Born in Geraldton, Western Australia, Randolph Stow attended Guildford Grammar School and University of Western Australia. He lectured in English Literature at the University of Adelaide, the University of Western Australia and the University of Leeds. He also worked on an Aboriginal mission as an anthropologist, used as background for To the Islands, and as a patrol officer in the Trobriand Islands, where he suffered a severe attack of malaria. He used this experience in Visitants.
For many years he lived in Suffolk in England, his ancestral county, and he used traditional tales from that area as the basis of The Girl Green as Elderflower; the last decades of his life he spent in nearby Harwich.
His novel To the Islands won the Miles Franklin Award in 1958. He was awarded the Patrick White Award in 1979. As well as producing fiction and poetry, he also wrote libretti for theatrical works by Peter Maxwell Davies.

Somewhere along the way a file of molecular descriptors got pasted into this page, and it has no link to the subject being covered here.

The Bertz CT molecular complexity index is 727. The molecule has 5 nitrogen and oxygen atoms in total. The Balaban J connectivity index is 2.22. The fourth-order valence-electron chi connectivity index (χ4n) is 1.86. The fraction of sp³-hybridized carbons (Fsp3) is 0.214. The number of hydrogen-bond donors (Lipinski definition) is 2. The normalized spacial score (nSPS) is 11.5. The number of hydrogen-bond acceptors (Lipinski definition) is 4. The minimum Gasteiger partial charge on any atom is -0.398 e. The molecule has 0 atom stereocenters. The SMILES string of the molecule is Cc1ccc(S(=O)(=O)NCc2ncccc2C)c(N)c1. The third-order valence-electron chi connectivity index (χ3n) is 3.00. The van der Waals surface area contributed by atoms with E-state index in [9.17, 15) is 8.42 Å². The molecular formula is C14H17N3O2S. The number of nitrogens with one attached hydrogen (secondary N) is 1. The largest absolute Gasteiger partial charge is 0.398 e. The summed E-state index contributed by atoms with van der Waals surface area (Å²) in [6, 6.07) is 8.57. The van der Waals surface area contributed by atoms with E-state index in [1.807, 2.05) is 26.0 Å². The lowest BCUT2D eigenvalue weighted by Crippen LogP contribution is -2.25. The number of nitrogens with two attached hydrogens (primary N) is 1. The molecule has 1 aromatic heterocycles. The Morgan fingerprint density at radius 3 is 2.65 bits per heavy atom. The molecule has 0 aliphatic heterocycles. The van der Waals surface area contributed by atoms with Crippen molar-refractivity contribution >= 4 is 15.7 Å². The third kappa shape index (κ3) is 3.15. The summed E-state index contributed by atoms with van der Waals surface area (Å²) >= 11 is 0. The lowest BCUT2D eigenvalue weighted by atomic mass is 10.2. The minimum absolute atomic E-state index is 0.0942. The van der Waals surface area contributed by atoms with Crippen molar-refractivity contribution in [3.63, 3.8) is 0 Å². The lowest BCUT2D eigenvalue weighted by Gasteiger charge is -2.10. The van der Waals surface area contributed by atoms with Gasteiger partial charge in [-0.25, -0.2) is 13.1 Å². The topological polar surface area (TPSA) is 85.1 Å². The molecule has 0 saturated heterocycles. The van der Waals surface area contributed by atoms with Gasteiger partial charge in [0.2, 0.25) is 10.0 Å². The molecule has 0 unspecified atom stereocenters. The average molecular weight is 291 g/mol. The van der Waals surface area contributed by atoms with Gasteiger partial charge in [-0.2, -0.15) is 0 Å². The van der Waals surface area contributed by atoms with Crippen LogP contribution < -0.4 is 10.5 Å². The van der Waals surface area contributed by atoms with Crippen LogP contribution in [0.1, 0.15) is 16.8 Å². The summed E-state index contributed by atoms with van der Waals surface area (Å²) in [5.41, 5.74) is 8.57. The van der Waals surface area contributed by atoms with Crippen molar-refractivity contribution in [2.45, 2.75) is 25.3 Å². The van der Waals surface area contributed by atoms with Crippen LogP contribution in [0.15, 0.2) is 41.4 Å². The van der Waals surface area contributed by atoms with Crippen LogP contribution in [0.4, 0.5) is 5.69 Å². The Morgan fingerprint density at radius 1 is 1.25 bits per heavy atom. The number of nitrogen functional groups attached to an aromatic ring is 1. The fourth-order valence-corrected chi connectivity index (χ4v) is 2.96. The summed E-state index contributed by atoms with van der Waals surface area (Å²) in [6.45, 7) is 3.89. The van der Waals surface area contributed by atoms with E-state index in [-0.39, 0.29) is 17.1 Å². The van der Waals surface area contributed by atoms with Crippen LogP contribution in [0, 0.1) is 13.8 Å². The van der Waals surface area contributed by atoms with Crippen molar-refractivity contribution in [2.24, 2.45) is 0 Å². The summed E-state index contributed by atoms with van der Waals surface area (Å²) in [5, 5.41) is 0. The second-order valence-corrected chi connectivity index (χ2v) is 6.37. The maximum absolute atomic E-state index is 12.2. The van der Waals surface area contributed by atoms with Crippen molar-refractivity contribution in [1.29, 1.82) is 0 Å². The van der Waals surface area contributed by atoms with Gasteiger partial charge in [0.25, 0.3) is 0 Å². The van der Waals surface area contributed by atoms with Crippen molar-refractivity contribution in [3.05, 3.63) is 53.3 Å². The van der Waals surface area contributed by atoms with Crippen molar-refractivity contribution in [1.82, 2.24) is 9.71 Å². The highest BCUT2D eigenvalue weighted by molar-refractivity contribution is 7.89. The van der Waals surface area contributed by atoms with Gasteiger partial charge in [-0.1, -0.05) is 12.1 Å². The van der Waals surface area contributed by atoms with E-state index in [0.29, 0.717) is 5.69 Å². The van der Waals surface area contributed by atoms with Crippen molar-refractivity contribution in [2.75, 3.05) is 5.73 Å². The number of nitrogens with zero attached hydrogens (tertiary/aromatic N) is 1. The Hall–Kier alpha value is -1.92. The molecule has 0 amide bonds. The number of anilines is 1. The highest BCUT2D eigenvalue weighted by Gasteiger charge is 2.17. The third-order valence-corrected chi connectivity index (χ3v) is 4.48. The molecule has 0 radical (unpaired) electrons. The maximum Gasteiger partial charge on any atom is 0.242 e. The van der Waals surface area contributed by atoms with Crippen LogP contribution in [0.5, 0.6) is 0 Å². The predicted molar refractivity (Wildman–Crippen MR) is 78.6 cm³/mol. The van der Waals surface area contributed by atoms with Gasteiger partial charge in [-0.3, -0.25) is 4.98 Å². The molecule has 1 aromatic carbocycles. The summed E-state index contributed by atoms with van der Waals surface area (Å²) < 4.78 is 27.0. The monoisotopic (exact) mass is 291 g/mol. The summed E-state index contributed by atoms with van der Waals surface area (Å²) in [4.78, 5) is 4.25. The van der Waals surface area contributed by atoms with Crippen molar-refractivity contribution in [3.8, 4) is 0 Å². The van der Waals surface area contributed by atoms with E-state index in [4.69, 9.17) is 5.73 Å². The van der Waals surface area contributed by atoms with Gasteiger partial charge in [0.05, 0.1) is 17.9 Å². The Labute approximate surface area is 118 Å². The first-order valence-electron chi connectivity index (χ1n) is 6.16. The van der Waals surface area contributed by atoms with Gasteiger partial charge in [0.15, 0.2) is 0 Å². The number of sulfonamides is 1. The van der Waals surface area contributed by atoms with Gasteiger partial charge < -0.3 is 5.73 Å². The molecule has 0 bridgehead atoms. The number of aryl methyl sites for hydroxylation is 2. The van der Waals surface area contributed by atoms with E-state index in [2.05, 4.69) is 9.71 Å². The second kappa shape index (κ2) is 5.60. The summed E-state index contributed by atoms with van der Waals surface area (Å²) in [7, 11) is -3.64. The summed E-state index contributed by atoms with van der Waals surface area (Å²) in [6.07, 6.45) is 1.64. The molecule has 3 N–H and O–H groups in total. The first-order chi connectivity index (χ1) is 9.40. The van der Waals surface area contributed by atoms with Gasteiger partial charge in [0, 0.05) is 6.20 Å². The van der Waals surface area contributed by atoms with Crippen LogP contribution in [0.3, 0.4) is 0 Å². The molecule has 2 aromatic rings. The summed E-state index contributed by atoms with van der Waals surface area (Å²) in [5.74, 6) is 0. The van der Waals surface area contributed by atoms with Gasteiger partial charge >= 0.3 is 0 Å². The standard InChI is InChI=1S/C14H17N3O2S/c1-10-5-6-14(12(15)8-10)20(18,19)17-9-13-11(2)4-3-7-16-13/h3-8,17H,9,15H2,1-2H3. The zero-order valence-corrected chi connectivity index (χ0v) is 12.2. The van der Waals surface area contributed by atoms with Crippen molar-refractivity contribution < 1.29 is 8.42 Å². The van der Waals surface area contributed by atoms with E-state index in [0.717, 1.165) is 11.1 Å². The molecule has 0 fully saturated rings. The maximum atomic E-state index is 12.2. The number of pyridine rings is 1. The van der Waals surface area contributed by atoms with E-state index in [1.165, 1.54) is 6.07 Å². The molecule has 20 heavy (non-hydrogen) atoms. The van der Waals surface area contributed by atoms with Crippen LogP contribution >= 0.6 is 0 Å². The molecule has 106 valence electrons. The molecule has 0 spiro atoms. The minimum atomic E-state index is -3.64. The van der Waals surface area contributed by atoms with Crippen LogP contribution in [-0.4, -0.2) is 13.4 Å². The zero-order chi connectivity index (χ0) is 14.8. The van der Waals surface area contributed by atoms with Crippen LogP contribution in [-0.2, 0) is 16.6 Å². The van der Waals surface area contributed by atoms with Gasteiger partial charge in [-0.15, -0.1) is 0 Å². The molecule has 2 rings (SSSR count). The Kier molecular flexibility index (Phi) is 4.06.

Because he was a local writer of some standing, a considerable number of Randolph Stow's poems are listed in the State Library of Western Australia online catalogue with indications where they have been anthologised.
He died in England of liver cancer at the age of 74.